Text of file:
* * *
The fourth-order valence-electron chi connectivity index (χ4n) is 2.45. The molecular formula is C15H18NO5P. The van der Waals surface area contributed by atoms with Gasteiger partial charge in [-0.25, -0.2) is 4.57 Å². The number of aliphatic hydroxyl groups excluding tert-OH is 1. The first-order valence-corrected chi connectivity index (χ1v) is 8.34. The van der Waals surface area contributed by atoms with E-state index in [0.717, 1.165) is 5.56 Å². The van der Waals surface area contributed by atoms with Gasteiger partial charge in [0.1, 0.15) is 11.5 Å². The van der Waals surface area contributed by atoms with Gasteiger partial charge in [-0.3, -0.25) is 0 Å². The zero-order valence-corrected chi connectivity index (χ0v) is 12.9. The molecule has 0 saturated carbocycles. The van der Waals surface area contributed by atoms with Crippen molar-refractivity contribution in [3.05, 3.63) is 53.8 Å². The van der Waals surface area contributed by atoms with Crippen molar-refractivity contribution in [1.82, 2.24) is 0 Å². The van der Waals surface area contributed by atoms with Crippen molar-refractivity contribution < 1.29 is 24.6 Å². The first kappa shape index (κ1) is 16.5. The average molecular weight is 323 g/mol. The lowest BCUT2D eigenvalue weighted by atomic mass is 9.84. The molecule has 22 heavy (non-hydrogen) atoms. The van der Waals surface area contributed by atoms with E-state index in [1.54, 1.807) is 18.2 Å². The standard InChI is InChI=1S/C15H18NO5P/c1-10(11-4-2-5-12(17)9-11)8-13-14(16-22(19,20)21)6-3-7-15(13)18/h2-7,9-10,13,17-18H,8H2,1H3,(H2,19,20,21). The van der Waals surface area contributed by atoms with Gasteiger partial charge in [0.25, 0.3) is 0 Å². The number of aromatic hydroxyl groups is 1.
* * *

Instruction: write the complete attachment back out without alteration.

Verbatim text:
The fourth-order valence-electron chi connectivity index (χ4n) is 2.45. The molecular formula is C15H18NO5P. The van der Waals surface area contributed by atoms with Gasteiger partial charge in [-0.25, -0.2) is 4.57 Å². The number of aliphatic hydroxyl groups excluding tert-OH is 1. The first-order valence-corrected chi connectivity index (χ1v) is 8.34. The van der Waals surface area contributed by atoms with E-state index in [0.717, 1.165) is 5.56 Å². The van der Waals surface area contributed by atoms with Gasteiger partial charge in [0.1, 0.15) is 11.5 Å². The van der Waals surface area contributed by atoms with Gasteiger partial charge in [-0.3, -0.25) is 0 Å². The zero-order valence-corrected chi connectivity index (χ0v) is 12.9. The molecule has 0 saturated carbocycles. The van der Waals surface area contributed by atoms with Crippen molar-refractivity contribution in [3.05, 3.63) is 53.8 Å². The van der Waals surface area contributed by atoms with Crippen molar-refractivity contribution in [1.82, 2.24) is 0 Å². The van der Waals surface area contributed by atoms with Crippen molar-refractivity contribution < 1.29 is 24.6 Å². The first kappa shape index (κ1) is 16.5. The average molecular weight is 323 g/mol. The lowest BCUT2D eigenvalue weighted by atomic mass is 9.84. The molecule has 22 heavy (non-hydrogen) atoms. The van der Waals surface area contributed by atoms with E-state index in [1.54, 1.807) is 18.2 Å². The standard InChI is InChI=1S/C15H18NO5P/c1-10(11-4-2-5-12(17)9-11)8-13-14(16-22(19,20)21)6-3-7-15(13)18/h2-7,9-10,13,17-18H,8H2,1H3,(H2,19,20,21). The van der Waals surface area contributed by atoms with Gasteiger partial charge in [0.25, 0.3) is 0 Å². The number of aromatic hydroxyl groups is 1.